Authors: Coralie Hughes Jensen
OTHER BOOKS BY
CORALIE HUGHES JENSEN
IL PANE DELLA VITA
A Sister Angela Mystery
Coralie Hughes Jensen
Copyright © 2015 by Coralie Hughes Jensen
ALL RIGHTS RESERVED
This is a work of fiction. Names, characters, places, and incidents are drawn from the author’s imagination or used fictitiously and are not to be construed as real. Any resemblance to actual events, locales, organizations, or persons, living or dead, is entirely coincidental.
No part of this book may be used or reproduced in any manner whatsoever without the written permission of the copyright owner, except in the case of brief quotations embodied in critical articles and reviews.
To my father
who inspired me to become a writer
Dar Albert of Wicked Smart Designs
Thank you to my editor, Bruce. To our dear friend,
Cinzia and Giorgio
, owners of
La Chiusa dei Monaci
Bed and Breakfast in Arrezzo, who helped me find the places we needed to see in the Apennines. To the members of the Rhode Island Romance Group who helped me to go independent and to New England Sisters in Crime who kindle my interest in mysteries.
The darkness murmured, the silent night not so hushed when beds lined each wall of the attic room. Sheets rustled, bed springs squeaked, lips muttered, but the small bodies seemingly dreamed on, still fingering dolls, stuffed animals, and silky blanket edges.
The soft footsteps that ascended the wooden staircase could be heard if one of the pillowed heads strained an ear. But would someone have questioned or even noticed? The centuries-old building was never without noise of some kind, and eyes usually followed the children wherever they went, even in sleep.
The soft warm air in her ear roused her. Pia didn’t startle because that was often how the others awakened her for breakfast. The rough hand stroked her face and urged her to sit up.
A whisper floated on the air like a melody. “Come, we must go. Someone’s waiting for you.”
Too tired to question her, Pia slipped into the jacket the nun held for her, and taking the old woman’s hand, the two crept down the stairs and ambled out through a door into the damp night air.
Darkness faded with the chirping of birds and the smell of fresh-baked bread. Sister Carmela bellowed from the bottom of the stairs at the young girls just beginning to rise. Through the small window at the end of the room, sunlight streaked the floorboards.
Allegra pushed the hair from her face. “We’re up, Sister,” she said.
A head popped up over the top step. “Terza, I don’t see you. You must still be under the covers. Sister Edita made fresh rolls with strawberries this morning. The other girls are trying to stuff themselves already. You’ll be too late. Where’s Pia?”
“She must be in the toilet downstairs,” said Allegra. “I haven’t seen her.”
“I don’t think so. Grazia was in there. Pia? Are you here? Check under the bed, Allegra.” Sister Carmela’s voice rose as she barked instructions. “Did anyone see her leave? How long has she been gone?”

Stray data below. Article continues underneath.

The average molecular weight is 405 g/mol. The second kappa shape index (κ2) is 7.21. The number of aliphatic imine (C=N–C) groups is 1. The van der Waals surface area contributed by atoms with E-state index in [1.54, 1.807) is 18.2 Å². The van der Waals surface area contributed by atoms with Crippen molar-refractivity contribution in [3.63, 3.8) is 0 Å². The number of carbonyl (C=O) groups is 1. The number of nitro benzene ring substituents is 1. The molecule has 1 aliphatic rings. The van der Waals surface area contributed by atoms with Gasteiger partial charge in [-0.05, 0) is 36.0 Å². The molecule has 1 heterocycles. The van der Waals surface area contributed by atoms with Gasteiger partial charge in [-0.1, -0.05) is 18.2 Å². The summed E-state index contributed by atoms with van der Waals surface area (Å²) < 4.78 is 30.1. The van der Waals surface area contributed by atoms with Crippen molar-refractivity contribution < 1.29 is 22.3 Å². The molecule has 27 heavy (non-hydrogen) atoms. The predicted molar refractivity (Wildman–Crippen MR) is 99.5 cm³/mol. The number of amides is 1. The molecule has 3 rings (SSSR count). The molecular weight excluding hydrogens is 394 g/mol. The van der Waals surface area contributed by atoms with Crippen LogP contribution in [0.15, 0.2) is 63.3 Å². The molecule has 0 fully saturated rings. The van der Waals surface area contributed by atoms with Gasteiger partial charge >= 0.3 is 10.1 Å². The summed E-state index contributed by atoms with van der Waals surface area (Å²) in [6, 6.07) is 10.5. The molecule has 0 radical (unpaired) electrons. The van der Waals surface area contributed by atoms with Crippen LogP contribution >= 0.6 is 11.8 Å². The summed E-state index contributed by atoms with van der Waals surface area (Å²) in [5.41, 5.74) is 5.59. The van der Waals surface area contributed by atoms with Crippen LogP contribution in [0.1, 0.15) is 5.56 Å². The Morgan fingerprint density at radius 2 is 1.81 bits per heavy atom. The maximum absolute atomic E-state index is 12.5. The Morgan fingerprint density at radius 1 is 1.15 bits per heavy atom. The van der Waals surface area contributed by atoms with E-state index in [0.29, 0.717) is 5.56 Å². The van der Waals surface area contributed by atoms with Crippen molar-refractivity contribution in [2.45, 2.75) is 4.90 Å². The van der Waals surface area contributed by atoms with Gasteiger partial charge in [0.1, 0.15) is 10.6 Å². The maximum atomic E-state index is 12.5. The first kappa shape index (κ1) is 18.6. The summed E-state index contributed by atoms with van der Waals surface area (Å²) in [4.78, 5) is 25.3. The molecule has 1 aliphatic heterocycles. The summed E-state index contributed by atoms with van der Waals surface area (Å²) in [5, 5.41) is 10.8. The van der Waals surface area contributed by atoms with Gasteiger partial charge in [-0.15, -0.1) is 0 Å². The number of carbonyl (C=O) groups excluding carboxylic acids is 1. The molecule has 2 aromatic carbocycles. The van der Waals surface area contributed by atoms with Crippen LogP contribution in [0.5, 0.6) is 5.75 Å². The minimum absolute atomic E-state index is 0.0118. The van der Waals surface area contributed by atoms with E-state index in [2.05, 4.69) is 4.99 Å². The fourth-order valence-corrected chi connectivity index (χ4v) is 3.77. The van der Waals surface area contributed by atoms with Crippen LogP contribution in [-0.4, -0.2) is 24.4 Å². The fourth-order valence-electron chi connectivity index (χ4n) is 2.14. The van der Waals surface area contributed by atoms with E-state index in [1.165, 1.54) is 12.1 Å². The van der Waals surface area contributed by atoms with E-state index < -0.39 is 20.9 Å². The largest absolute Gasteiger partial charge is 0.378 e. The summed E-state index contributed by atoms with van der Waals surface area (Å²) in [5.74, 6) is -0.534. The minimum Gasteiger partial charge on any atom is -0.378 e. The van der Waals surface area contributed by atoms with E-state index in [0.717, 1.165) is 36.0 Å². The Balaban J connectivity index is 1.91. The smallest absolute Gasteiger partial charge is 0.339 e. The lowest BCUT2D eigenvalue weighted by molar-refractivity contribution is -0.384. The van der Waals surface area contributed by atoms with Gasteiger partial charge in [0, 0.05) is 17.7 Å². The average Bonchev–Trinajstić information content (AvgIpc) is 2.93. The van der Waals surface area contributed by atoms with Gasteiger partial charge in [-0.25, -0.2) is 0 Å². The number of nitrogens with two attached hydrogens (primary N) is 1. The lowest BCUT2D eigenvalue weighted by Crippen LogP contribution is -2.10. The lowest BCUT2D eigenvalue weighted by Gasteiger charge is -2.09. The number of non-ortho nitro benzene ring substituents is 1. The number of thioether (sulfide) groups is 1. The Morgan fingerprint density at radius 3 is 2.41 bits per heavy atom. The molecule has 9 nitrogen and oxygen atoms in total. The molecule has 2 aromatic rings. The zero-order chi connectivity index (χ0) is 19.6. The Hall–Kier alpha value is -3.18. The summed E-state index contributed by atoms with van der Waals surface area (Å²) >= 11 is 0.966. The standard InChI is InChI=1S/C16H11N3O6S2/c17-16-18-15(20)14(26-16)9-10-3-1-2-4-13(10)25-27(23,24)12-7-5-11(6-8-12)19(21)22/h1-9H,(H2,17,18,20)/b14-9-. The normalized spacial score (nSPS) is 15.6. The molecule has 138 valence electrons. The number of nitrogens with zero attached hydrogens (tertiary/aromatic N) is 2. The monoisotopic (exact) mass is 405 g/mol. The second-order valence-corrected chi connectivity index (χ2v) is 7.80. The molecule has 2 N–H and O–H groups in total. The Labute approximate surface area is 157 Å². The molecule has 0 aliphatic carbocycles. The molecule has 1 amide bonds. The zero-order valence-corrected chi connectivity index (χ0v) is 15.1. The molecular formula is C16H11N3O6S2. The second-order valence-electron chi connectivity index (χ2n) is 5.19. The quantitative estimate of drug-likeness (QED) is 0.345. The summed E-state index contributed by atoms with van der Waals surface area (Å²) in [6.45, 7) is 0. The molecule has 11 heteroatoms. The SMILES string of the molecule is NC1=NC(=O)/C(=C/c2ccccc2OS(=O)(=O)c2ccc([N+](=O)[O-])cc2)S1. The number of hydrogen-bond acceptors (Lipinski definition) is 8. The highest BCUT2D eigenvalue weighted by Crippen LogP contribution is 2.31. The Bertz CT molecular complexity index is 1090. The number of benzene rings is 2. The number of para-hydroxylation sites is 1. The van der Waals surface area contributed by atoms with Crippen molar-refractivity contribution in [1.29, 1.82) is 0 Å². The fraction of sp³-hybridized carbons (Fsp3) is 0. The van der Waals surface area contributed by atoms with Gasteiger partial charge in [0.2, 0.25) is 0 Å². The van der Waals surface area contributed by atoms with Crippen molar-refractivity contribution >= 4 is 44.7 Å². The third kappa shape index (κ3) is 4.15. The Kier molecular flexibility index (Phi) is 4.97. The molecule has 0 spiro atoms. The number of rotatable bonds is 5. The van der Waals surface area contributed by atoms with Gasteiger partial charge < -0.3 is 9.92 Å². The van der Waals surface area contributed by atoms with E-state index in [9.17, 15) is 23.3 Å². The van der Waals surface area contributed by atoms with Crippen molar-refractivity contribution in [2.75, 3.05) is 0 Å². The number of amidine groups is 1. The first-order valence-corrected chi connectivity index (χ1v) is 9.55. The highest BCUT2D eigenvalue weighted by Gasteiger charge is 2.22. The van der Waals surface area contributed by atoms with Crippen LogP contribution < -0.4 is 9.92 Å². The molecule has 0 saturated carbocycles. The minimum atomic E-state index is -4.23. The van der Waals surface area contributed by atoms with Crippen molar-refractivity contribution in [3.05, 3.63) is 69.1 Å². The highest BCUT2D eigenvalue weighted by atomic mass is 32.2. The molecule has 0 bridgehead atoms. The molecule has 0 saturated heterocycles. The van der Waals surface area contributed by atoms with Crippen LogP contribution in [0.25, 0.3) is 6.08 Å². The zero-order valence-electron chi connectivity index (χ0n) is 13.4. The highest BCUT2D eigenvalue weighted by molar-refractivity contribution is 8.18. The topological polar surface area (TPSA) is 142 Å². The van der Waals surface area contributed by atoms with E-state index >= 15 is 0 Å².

Terza shrugged her shoulders. “Maybe the nun took her.”
“One of the nuns came up here last night. I really didn’t notice who. She just checked on us, I guess.”
“Did anyone else see a nun?”
Cammeo sat on the edge of her bed, dangling her feet. “I saw a ghostly old woman come up here.”
“You dreamt about that hag again, Cammeo,” said Allegra. “You always tell us you see ghosts strolling around up here.”
“No. They float. This one was dark, and her hands were all shriveled. I figured it was the same ghost in a different outfit.”
“Why didn’t you scream?” asked Terza.
“Because you get mad when I wake you up. I rolled over and pretended I didn’t see her.”
“Did she take Pia?” asked Allegra.
“I don’t know. Maybe.”
Sister Carmela was already halfway down the stairs again and didn’t hear the last exchange. She had to get to the phone and call Mother Faustine. Something wasn’t right.
Sister Daniela entered the door at the back of the old stone building. She was late and concerned the nuns would be in a tizzy, worried about who was keeping the girls organized while they tried to change shifts. She placed her heavy briefcase on top of her desk in the large classroom and glanced at her watch. It was quiet—too quiet for the beginning of the school. She walked into the hallway and gazed toward the laundry door to her right. The door was still closed, presumably locked. No one had started washing the sheets or towels. She glanced to the left where the outside basement door still stood open. Had she failed to close it or had someone entered behind her? She peeked up the stairs to the main house. Where was everyone?
Sister Daniela was just a few treads up when she heard the heavy footsteps in the passage above. Her heart began to pump harder. Should she stay downstairs and hide? Was the orphanage being taken over by a marauding army? She took a deep breath and let it out. Then she continued up the stairs and opened the door.
Lined up along the walls of the passageway, at least twenty of the girls of all ages and sizes stood at attention. Sister Edita carried a ruler, daring them to move. When she heard the door close behind Sister Daniela, the cook turned to face her.
“What’s happened?” asked Sister Daniella.
“Sister Carmela, and Sister Natalia, who just got here, are conducting a search.”
“We can’t find Pia.” Tears began to fill Sister Edita’s eyes.
“Mother Faustine’s on her way,” said Terza. “Allegra and Evelina are going room by room.”